The Food of the Gods and How It Came to Earth

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III.

What was he seeking? He wanted something the pigmy world did not give, some end which the pigmy world prevented his attaining, prevented even his seeing clearly, which he was never to see clearly. It was the whole gigantic social side of this lonely dumb monster crying out for his race, for the things akin to him, for something he might love and something he might serve, for a purpose he might comprehend and a command he could obey. And, you know, all this was dumb, raged dumbly within him, could not even, had he met a fellow giant, have found outlet and expression in speech. All the life he knew was the dull round of the village, all the speech he knew was the talk of the cottage, that failed and collapsed at the bare outline of his least gigantic need. He knew nothing of money, this monstrous simpleton, nothing of trade, nothing of the complex pretences upon which the social fabric of the little folks was built. He needed, he needed—Whatever he needed, he never found his need.

All through the day and the summer night he wandered, growing hungry but as yet untired, marking the varied traffic of the different streets, the inexplicable businesses of all these infinitesimal beings. In the aggregate it had no other colour than confusion for him....

He is said to have plucked a lady from her carriage in Kensington, a lady in evening dress of the smartest sort, to have scrutinised her closely, train and shoulder blades, and to have replaced her—a little carelessly—with the profoundest sigh. For that I cannot vouch. For an hour or so he watched people fighting for places in the omnibuses at the end of Piccadilly. He was seen looming over Kennington Oval for some moments in the afternoon, but when he saw these dense thousands were engaged with the mystery of cricket and quite regardless of him he went his way with a groan.

He came back to Piccadilly Circus between eleven and twelve at night and found a new sort of multitude. Clearly they were very intent: full of things they, for inconceivable reasons, might do, and of others they might not do. They stared at him and jeered at him and went their way. The cabmen, vulture-eyed, followed one another continually along the edge of the swarming pavement. People emerged from the restaurants or entered them, grave, intent, dignified, or gently and agreeably excited or keen and vigilant—beyond the cheating of the sharpest waiter born. The great giant, standing at his corner, peered at them all. “What is it all for?” he murmured in a mournful vast undertone, “What is it all for? They are all so earnest. What is it I do not understand?”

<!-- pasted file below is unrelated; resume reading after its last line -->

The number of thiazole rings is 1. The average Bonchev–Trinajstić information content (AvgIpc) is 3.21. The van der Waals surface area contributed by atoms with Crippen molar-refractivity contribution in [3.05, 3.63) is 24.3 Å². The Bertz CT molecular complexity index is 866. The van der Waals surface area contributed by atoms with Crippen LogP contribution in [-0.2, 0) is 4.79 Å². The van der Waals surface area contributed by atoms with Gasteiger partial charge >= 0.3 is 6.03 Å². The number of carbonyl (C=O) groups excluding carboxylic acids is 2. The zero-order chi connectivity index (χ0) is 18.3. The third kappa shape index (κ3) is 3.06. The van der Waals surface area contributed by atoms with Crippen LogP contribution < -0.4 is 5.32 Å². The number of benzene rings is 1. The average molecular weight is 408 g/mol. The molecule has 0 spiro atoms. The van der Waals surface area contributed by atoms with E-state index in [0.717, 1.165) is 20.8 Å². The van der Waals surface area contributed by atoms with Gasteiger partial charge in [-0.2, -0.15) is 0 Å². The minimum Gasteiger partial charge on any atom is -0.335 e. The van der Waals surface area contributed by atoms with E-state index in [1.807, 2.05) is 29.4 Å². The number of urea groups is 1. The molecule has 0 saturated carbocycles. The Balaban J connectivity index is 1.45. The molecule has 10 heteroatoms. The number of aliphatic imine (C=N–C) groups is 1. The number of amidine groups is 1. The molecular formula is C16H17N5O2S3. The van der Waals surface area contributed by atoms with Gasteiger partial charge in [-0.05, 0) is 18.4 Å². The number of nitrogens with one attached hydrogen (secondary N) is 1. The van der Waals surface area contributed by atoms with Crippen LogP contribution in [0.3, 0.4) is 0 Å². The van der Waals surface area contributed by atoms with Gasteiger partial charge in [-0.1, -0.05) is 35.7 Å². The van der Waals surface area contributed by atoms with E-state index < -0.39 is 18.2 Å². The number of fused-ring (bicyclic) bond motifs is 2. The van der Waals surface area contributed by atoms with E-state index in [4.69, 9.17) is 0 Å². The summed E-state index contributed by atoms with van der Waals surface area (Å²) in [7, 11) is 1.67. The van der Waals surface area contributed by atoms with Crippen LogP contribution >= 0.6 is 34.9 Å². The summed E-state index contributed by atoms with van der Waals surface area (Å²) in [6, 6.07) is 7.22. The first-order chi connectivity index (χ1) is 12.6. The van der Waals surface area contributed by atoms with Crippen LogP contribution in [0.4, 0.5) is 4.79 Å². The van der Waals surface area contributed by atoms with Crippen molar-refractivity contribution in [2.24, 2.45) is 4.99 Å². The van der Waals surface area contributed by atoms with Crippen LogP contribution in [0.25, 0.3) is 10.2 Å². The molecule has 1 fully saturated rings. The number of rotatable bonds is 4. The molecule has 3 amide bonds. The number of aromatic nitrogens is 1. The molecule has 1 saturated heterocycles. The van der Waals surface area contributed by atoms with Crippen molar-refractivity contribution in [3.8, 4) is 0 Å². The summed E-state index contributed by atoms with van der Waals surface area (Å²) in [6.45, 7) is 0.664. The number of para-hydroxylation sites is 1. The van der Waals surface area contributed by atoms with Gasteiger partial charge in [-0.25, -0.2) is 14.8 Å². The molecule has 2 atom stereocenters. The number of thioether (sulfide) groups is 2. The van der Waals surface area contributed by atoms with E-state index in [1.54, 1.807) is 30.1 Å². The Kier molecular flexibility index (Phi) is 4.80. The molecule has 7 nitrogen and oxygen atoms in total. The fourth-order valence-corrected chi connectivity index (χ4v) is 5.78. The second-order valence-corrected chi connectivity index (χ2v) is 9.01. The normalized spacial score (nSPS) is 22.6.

And none of them seemed to see, as he could do, the drink-sodden wretchedness of the painted women at the corner, the ragged misery that sneaked along the gutters, the infinite futility of all this employment. The infinite futility! None of them seemed to feel the shadow of that giant’s need, that shadow of the future, that lay athwart their paths...

Across the road high up mysterious letters flamed and went, that might, could he have read them, have measured for him the dimensions of human interest, have told him of the fundamental needs and features of life as the little folks conceived it. First would come a flaming

T;

Then U would follow,

TU;

Then P,

TUP;

Until at last there stood complete, across the sky, this cheerful message to all who felt the burthen of life’s earnestness:

TUPPER’S TONIC WINE FOR VIGOUR.

Snap! and it had vanished into night, to be followed in the same slow development by a second universal solicitude:

BEAUTY SOAP.

Not, you remark, mere cleansing chemicals, but something, as they say, “ideal;” and then, completing the tripod of the little life:

TANKER’S YELLOW PILLS.

After that there was nothing for it but Tupper again, in naming crimson letters, snap, snap, across the void.

T U P P....

Early in the small hours it would seem that young Caddles came to the shadowy quiet of Regent’s Park, stepped over the railings and lay down on a grassy slope near where the people skate in winter time, and there he slept an hour or so. And about six o’clock in the morning, he was talking to a draggled woman he had found sleeping in a ditch near Hampstead Heath, asking her very earnestly what she thought she was for....

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Chicago: "III.," The Food of the Gods and How It Came to Earth (United Kingdom: Macmillan, 1904), Original Sources, accessed September 21, 2018, http://www.originalsources.com/Document.aspx?DocID=DK4JRQCIF62TZIQ.

MLA: "III." The Food of the Gods and How It Came to Earth, United Kingdom, Macmillan, 1904, Original Sources. 21 Sep. 2018. www.originalsources.com/Document.aspx?DocID=DK4JRQCIF62TZIQ.

Harvard: 1904, 'III.' in The Food of the Gods and How It Came to Earth, Macmillan, United Kingdom. Original Sources, retrieved 21 September 2018, from http://www.originalsources.com/Document.aspx?DocID=DK4JRQCIF62TZIQ.